Against the tide

The Royal National Lifeboat Institution introduced the Shannon class all-weather lifeboat in 2014, which uses cutting-edge technology, is faster and more manoeuvrable than existing vessels, and has a quicker and safer launch and recovery system. Read about the design and production of the lifeboat.

The HMS Queen Elizabeth parked at a dock.
  • Maritime & naval
  • Issue 67

Building Britain's biggest warships

The 1998 Strategic Defence Review called for the UK Armed Forces to be able to operate with more agility to confront situations on a worldwide basis and resulted in the requirement for two new Queen Elizabeth Class aircraft carriers, HMS Queen Elizabeth and HMS Prince of Wales, one of the UK's largest engineering projects.

An artistic interpretation of a propeller underwater creating a vortex cavitation.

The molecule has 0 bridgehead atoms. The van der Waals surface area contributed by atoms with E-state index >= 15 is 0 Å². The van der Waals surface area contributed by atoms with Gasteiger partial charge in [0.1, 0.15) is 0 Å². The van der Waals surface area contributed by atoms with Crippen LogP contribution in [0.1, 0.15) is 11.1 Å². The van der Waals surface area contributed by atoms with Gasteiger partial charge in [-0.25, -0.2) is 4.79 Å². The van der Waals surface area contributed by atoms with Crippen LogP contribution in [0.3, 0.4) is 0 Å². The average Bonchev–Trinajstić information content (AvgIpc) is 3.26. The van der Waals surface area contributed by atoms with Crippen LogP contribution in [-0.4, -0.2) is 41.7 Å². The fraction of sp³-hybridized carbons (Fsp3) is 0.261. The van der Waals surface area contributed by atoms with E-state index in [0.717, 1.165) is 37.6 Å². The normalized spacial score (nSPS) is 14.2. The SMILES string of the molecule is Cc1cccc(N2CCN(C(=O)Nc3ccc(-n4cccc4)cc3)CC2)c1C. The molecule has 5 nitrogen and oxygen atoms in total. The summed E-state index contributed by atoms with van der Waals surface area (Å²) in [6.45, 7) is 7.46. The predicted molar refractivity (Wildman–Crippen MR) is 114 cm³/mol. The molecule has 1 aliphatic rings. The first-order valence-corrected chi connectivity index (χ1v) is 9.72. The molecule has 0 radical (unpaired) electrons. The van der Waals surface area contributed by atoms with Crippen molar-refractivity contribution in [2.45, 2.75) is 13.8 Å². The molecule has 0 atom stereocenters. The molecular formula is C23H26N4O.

• Maritime & naval
  • Issue 65

Quieter, more efficient propellers

Göran Grunditz, Manager of the Rolls-Royce Hydrodynamics Research Centre, explains the challenges when reducing noise from marine propellers for passengers onboard ships and for military vessels that seek to avoid detection, while maintaining a high thrust per input power and maximising efficiency.

An explosion next to a large ship.
  • Maritime & naval
  • Issue 61

Modelling ships in danger

Stricken ships in danger of breaking up, sinking, capsizing or losing their fuel or cargo need expert help to be rescued. Lloyd’s Register’s Ship Emergency Response Service (SERS) was set up to provide this support.